Geva Theatre Center presents PRIVATE LIVES
Elyot and Amanda have been divorced from each other for five years, so imagine their surprise when, whilst honeymooning on the French Riviera with their new spouses, they find themselves in adjacent suites. Sparks fly, reigniting a passion between them too powerful to fight in Noël Coward's 1930 champagne cocktail of a comedy about the fine line between love and loathing.
Born in the London suburb of Teddington in 1899, Noël Coward made his professional stage debut at the age of 12, leading to many child actor appearances over the next few years. His breakthrough in playwriting was the controversial The Vortex (1924) which featured themes of drugs and adultery and made his name as both actor and playwright in the West End and on Broadway. During the 1920s and 1930s, Coward wrote a string of successful plays, musicals and intimate revues including Fallen Angels (1925), Hay Fever (1925), Easy Virtue (1926), This Year of Grace (1928), and Bitter Sweet (1929). His professional partnership with childhood friend Gertrude Lawrence, started with Private Lives (1931), and continued with Tonight at 8.30 (1936). During World War II, he remained a successful playwright, screenwriter and director, as well as entertaining the troops and even acting as an unofficial spy for the Foreign Office. His plays during these years included Blithe Spirit which ran for 1997 performances, outlasting the War (a West End record until The Mousetrap overtook it), This Happy Breed and Present Laughter (both 1943). His two wartime screenplays, In Which We Serve, which he co-directed with the young David Lean, and Brief Encounter quickly became classics of British cinema. After the war, Coward re-invented himself as a cabaret and TV star, particularly in America, and in 1955 he played a sell-out season in Las Vegas featuring many of his most famous songs, including "Mad About the Boy," "I'll See You Again" and "Mad Dogs and Englishmen." He enjoyed a renaissance in the early 1960s becoming the first living playwright to be performed by Britain's National Theatre, when he directed Hay Fever there. Late in his career he was lauded for his roles in a number of films including Our Man in Havana (1959) and his role as the iconic Mr. Bridger alongside Michael Caine in The Italian Job (1968). Writer, actor, director, film producer, painter, songwriter, cabaret artist as well as an author of a novel, verse, essays and autobiographies, he was called by close friends 'The Master'. His final West End appearance was Song at Twilight in 1966, which he wrote and starred in. He was knighted in 1970 and died peacefully in 1973 in Jamaica.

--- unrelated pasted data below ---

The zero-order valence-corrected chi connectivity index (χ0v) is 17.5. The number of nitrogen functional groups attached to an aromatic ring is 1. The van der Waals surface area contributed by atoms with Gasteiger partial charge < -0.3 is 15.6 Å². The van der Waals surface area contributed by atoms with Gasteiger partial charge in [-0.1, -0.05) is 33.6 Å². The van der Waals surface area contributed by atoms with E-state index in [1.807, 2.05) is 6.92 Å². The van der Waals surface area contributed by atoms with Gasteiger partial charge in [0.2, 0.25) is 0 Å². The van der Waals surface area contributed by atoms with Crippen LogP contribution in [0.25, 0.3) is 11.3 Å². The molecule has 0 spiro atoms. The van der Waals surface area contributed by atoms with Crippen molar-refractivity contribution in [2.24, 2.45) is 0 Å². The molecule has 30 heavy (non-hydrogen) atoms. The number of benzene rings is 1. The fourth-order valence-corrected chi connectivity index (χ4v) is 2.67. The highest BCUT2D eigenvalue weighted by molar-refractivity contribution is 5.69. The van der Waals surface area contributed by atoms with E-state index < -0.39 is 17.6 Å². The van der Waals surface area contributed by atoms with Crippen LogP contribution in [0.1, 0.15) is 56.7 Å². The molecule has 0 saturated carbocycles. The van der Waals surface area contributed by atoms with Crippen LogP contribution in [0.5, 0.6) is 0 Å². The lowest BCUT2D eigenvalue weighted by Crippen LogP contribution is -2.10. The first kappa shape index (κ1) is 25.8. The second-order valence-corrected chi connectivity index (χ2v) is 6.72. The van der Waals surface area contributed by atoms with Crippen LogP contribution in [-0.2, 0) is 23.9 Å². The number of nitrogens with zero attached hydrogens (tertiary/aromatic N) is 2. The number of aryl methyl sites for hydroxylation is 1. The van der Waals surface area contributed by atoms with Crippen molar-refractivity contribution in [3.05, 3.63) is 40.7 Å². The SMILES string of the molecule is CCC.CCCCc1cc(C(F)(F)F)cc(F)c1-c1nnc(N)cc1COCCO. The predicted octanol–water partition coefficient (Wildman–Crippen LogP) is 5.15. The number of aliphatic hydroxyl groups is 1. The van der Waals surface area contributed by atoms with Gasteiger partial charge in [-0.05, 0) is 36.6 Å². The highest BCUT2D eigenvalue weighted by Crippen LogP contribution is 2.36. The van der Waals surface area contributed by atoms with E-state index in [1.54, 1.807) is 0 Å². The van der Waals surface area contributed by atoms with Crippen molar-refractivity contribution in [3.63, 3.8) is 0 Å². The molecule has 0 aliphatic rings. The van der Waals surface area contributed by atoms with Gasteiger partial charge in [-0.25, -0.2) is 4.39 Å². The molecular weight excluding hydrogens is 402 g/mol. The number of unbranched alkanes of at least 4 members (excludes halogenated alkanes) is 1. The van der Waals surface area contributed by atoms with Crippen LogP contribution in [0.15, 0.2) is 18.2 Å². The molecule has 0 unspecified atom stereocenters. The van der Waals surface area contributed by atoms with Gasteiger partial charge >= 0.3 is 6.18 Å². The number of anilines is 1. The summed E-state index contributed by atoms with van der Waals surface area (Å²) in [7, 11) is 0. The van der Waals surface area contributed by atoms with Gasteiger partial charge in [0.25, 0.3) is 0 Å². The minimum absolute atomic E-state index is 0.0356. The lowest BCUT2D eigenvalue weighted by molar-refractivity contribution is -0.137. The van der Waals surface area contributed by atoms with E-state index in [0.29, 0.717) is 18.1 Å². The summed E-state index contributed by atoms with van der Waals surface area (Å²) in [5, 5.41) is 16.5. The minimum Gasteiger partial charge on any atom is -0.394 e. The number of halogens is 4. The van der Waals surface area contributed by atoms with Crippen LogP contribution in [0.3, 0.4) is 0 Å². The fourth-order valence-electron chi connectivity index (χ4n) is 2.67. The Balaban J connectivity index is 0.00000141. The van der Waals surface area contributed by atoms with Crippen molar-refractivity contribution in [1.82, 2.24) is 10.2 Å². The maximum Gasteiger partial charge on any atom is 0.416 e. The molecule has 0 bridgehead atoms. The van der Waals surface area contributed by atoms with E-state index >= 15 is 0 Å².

In 1929, Coward was in the middle of an Asian tour when he fell ill with the flu. He spent his two-week period of recuperation outlining Private Lives and completed the actual writing of it in four days (he spent several weeks making changes to it). Private Lives premiered at the King's Theatre in Edinburgh in August of 1930 directed by Coward and starring Coward as Elyot with Gertrude Lawrence as Amanda, Laurence Olivier as Victor and Adrienne Allen as Sybil. After a brief out of town tour, the production opened at the Phoenix Theatre in London in September for a strictly limited, three-month season (Coward disliked long runs). Despite sold-out houses, the play closed in December 1930. Private Lives opened at the Times Square Theatre on Broadway in January 1931 with Coward, Lawrence and Olivier reprising their roles, joined by Jill Esmond as Sybil. The play ran in New York through May and closed after 256 performances. Private Lives was first revived in 1944 and has had numerous West End and Broadway revivals since then featuring stars of stage and screen in the roles of Elyot and Amanda.
Making their Geva Theatre Center debuts in Private Lives are Bill Christ (Broadway productions of Born Yesterday, The Miracle Worker and Inherit the Wind) as Victor, Jenny Leona (New York productions of The Beekeeper's Daughter and Fire. Water. Night) as Sybil, David Andrew Macdonald (Broadway productions of Skylight, Rocky, Mamma Mia! and television's "Guiding Light") as Elyot and Monette Magrath (Broadway's All the Way and Showtime's "Weeds") as Amanda. Alexis Russo (Geva's production ofA Christmas Carol) completes the cast as Louise.
Private Lives is directed by Mark Cuddy. The design team includes Nicholas Dorr (scenic design), Gregory Gale (costume design),Derek Madonia (lighting design), Dan Roach (sound design), Bettie O. Rogers (Wig/Hair Design) and David S. Leong (fight choreographer).
The 2016-2017 Wilson Stage Series is sponsored by ESL Federal Credit Union. The Honorary Wilson Stage Series Sponsor is Dr. Dawn Lipson. Private Lives is produced with support from Co-Producers Flaum Management Co. Inc. and MassMutual; Associate Producer Nixon Peabody LLP and Media Sponsors WXXI and The Buzz 98.9.
Private Lives begins performances March 21 and runs in the Wilson Stage through April 16.